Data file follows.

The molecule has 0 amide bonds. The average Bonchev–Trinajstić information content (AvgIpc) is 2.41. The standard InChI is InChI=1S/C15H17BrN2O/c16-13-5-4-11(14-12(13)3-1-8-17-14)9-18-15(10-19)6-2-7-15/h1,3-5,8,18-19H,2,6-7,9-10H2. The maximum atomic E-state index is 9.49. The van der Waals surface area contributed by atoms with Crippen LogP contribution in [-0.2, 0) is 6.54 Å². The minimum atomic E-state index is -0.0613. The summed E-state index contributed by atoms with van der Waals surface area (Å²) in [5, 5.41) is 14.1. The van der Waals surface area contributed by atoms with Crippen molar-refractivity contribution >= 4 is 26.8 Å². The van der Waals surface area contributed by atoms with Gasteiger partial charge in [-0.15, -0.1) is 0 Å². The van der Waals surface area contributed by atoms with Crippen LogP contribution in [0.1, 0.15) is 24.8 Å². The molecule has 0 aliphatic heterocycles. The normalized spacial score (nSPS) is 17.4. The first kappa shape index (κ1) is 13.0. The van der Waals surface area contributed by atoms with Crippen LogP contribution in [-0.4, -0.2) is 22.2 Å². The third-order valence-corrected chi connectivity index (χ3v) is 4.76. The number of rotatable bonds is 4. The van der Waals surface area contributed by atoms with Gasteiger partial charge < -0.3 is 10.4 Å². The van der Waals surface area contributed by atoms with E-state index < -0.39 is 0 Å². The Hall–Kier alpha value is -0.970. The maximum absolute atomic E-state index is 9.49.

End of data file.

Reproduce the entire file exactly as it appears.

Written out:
The molecule has 0 amide bonds. The average Bonchev–Trinajstić information content (AvgIpc) is 2.41. The standard InChI is InChI=1S/C15H17BrN2O/c16-13-5-4-11(14-12(13)3-1-8-17-14)9-18-15(10-19)6-2-7-15/h1,3-5,8,18-19H,2,6-7,9-10H2. The maximum atomic E-state index is 9.49. The van der Waals surface area contributed by atoms with Crippen LogP contribution in [-0.2, 0) is 6.54 Å². The minimum atomic E-state index is -0.0613. The summed E-state index contributed by atoms with van der Waals surface area (Å²) in [5, 5.41) is 14.1. The van der Waals surface area contributed by atoms with Crippen molar-refractivity contribution >= 4 is 26.8 Å². The van der Waals surface area contributed by atoms with Gasteiger partial charge in [-0.15, -0.1) is 0 Å². The van der Waals surface area contributed by atoms with Crippen LogP contribution in [0.1, 0.15) is 24.8 Å². The molecule has 0 aliphatic heterocycles. The normalized spacial score (nSPS) is 17.4. The first kappa shape index (κ1) is 13.0. The van der Waals surface area contributed by atoms with Crippen LogP contribution in [-0.4, -0.2) is 22.2 Å². The third-order valence-corrected chi connectivity index (χ3v) is 4.76. The number of rotatable bonds is 4. The van der Waals surface area contributed by atoms with Gasteiger partial charge < -0.3 is 10.4 Å². The van der Waals surface area contributed by atoms with E-state index < -0.39 is 0 Å². The Hall–Kier alpha value is -0.970. The maximum absolute atomic E-state index is 9.49.